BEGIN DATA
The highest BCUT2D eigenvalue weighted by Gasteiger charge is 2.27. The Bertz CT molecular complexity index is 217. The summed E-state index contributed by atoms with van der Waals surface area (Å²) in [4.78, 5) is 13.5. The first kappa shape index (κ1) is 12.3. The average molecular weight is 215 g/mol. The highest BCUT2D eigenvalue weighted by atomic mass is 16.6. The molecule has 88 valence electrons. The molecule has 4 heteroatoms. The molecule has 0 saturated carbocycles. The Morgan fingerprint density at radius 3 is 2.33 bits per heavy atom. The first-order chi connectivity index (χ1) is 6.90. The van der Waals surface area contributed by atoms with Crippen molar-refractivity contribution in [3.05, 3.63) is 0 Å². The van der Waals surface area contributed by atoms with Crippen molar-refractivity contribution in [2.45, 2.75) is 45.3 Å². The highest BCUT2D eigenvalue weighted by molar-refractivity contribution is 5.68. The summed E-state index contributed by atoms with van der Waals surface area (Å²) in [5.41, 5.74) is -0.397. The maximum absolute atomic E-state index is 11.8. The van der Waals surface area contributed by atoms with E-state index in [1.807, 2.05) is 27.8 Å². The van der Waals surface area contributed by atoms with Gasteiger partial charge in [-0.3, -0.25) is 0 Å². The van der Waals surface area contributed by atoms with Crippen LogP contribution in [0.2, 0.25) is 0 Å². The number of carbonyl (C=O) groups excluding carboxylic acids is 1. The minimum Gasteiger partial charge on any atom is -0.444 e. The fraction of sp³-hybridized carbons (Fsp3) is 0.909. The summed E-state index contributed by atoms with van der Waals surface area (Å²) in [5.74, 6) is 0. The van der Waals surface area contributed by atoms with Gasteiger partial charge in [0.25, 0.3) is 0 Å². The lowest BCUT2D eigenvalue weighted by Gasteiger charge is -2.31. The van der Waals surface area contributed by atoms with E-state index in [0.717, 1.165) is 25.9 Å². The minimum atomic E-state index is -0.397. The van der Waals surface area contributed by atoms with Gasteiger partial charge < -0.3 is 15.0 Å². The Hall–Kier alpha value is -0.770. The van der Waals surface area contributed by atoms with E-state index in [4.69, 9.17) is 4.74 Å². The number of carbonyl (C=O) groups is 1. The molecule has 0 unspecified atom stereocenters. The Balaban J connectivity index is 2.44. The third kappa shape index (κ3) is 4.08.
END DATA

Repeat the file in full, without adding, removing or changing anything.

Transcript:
The highest BCUT2D eigenvalue weighted by Gasteiger charge is 2.27. The Bertz CT molecular complexity index is 217. The summed E-state index contributed by atoms with van der Waals surface area (Å²) in [4.78, 5) is 13.5. The first kappa shape index (κ1) is 12.3. The average molecular weight is 215 g/mol. The highest BCUT2D eigenvalue weighted by atomic mass is 16.6. The molecule has 88 valence electrons. The molecule has 4 heteroatoms. The molecule has 0 saturated carbocycles. The Morgan fingerprint density at radius 3 is 2.33 bits per heavy atom. The first-order chi connectivity index (χ1) is 6.90. The van der Waals surface area contributed by atoms with Crippen molar-refractivity contribution in [3.05, 3.63) is 0 Å². The van der Waals surface area contributed by atoms with Crippen molar-refractivity contribution in [2.45, 2.75) is 45.3 Å². The highest BCUT2D eigenvalue weighted by molar-refractivity contribution is 5.68. The summed E-state index contributed by atoms with van der Waals surface area (Å²) in [5.41, 5.74) is -0.397. The maximum absolute atomic E-state index is 11.8. The van der Waals surface area contributed by atoms with E-state index in [1.807, 2.05) is 27.8 Å². The van der Waals surface area contributed by atoms with Gasteiger partial charge in [-0.3, -0.25) is 0 Å². The van der Waals surface area contributed by atoms with Crippen LogP contribution in [0.2, 0.25) is 0 Å². The number of carbonyl (C=O) groups excluding carboxylic acids is 1. The minimum Gasteiger partial charge on any atom is -0.444 e. The fraction of sp³-hybridized carbons (Fsp3) is 0.909. The summed E-state index contributed by atoms with van der Waals surface area (Å²) in [5.74, 6) is 0. The van der Waals surface area contributed by atoms with Gasteiger partial charge in [0.25, 0.3) is 0 Å². The lowest BCUT2D eigenvalue weighted by Gasteiger charge is -2.31. The van der Waals surface area contributed by atoms with E-state index in [0.717, 1.165) is 25.9 Å². The minimum atomic E-state index is -0.397. The van der Waals surface area contributed by atoms with Gasteiger partial charge < -0.3 is 15.0 Å². The Hall–Kier alpha value is -0.770. The van der Waals surface area contributed by atoms with E-state index in [4.69, 9.17) is 4.74 Å². The number of carbonyl (C=O) groups is 1. The molecule has 0 unspecified atom stereocenters. The Balaban J connectivity index is 2.44. The third kappa shape index (κ3) is 4.08.